For the first time since the original Yakuza game released on the PS2, Like A Dragon features a full English dub, performed by some of the biggest names in the voiceover business. Character performances are great, believable and well performed and I liked the added touch of the character mouth movements matching the English words being spoken, rather than having it ‘dubbed’ in the more traditional sense over the top of cutscenes from the Japanese version of the game.
If you’ve never played a Yakuza title before but are looking to jump in and enjoy one, Like A Dragon is a great jumping on point. You certainly don’t need to have played any of the previous entries to be able to follow what’s going on here as it is a completely new story with a brand new cast of characters. There are nods to events from other games and cameos that will be appreciated by existing fans, but those that don’t have history with the series won’t be missing out on much and can easily understand the references with a quick google search if need be.
Outside of the engaging main story, Like A Dragon is full of some great mini games and side quests. There are over 20 different mini games for you to jump in and enjoy within Kamurocho. These provide some fun down time between main missions and I often found myself enjoying them far longer than I had planned. There are plenty of varied games to play but special shout outs go to the batting cages, darts, golf, karaoke and of course Dragon Kart, a kart racing mini game that is far better than it has any right to be.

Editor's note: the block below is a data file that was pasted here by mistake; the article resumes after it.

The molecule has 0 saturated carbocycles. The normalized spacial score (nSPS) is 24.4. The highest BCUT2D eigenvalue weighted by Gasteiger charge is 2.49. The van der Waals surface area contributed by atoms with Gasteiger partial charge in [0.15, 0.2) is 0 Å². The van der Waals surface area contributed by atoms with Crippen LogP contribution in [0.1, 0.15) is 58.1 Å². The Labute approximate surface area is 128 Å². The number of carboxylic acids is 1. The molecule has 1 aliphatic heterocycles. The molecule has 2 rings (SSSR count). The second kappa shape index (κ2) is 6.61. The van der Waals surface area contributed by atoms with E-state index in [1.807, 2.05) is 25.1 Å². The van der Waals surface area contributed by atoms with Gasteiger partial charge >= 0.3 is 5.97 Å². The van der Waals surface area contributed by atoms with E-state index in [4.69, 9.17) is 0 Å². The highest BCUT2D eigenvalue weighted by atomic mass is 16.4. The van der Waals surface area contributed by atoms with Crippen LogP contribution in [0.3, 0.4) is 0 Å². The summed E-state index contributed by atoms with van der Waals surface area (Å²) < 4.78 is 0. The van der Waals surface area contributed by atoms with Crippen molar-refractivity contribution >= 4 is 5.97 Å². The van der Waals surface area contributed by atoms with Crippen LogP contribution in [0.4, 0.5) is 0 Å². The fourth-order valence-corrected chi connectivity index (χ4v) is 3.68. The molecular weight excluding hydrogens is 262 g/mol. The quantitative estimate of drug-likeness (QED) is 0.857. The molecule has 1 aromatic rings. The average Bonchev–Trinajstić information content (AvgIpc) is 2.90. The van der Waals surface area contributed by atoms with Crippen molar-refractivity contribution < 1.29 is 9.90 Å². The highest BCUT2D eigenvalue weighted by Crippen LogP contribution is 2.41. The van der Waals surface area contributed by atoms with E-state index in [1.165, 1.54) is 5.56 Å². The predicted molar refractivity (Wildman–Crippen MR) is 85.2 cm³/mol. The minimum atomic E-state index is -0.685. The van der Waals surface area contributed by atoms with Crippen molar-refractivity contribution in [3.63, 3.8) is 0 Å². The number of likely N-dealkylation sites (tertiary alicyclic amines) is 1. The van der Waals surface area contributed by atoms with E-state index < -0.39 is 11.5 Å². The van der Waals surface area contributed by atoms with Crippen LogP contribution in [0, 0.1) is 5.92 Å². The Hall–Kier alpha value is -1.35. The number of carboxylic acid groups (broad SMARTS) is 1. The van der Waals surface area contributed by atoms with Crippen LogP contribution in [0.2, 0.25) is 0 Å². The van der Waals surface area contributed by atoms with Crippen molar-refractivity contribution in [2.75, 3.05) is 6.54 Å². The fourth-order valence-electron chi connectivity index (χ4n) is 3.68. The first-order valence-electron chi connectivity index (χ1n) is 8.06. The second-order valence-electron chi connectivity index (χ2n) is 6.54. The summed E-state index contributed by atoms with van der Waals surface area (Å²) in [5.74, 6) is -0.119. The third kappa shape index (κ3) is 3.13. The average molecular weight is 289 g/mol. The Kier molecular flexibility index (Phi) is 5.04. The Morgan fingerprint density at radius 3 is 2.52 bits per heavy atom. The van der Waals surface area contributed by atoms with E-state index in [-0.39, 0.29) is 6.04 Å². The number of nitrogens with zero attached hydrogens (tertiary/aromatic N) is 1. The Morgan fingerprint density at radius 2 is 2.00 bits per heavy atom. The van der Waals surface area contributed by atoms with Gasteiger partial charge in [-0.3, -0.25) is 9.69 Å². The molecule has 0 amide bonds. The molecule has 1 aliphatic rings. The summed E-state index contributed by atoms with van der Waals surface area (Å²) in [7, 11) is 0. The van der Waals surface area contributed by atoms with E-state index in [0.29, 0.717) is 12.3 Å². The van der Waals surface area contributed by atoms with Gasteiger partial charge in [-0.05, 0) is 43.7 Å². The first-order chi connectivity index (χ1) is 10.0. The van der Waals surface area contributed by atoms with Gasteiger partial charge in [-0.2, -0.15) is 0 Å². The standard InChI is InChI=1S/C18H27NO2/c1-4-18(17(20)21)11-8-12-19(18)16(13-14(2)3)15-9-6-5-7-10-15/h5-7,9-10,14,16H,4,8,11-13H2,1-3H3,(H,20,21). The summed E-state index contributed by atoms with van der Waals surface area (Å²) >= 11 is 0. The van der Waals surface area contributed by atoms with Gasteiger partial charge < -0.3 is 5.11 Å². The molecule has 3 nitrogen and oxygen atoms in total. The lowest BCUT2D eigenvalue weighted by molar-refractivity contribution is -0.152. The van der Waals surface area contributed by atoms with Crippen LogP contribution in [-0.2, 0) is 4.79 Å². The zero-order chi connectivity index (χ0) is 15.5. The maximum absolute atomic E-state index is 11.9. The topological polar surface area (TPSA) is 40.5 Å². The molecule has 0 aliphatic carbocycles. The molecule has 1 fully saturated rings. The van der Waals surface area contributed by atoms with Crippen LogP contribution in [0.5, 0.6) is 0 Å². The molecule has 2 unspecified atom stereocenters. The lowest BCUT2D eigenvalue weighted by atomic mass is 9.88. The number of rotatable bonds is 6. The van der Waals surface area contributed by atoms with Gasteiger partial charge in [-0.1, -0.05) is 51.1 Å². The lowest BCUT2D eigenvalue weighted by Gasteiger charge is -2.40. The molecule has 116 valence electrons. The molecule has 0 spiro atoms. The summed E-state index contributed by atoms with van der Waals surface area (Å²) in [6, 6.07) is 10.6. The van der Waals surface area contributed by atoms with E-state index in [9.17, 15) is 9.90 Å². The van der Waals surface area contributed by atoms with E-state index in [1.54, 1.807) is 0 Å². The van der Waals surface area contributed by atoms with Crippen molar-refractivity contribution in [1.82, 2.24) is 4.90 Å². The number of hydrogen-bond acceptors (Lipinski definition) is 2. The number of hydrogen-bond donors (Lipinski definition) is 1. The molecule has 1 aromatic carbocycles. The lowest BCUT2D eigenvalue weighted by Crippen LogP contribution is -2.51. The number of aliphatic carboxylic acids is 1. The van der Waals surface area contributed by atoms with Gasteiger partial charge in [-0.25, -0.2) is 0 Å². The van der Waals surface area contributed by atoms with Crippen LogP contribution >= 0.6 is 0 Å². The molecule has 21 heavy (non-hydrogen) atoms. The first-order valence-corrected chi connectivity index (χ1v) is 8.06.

There was only really one noticeable issue I had with Like A Dragon, and it actually reared it’s head in the final hours of my time with the game. Unfortunately there is a very noticeable end game grind and difficulty spike right toward the end of the main story. Right as the game appears to be winding up, it gets incredibly difficult, forcing a bunch of unnecessary grinding just so you can level up enough to overcome combat scenarios that really don’t need to exist. This artificially lengthens the length of the game to a detriment of the stories ‘ overall pacing, which for the most part is fairly solid, moving almost constantly from one interesting key story point to another until the area where it comes to a grinding halt.
Whether you’re a Yakuza veteran or a newcomer to the series, there is a lot to love with Like A Dragon. It takes the series in a fresh new direction, tells an engaging story packed with quirky characters and has a fun and brave combat system. The overall presentation of the game is top notch, taking place in a vibrant and busy representation of Japan with a really solid English dub. The game does have some late game flaws that are certainly noticeable but if you’re wanting a new Yakuza game to check out, I whole heartedly recommend checking out Like A Dragon.
A PS4 review code was provided by the publisher for the purpose of this review.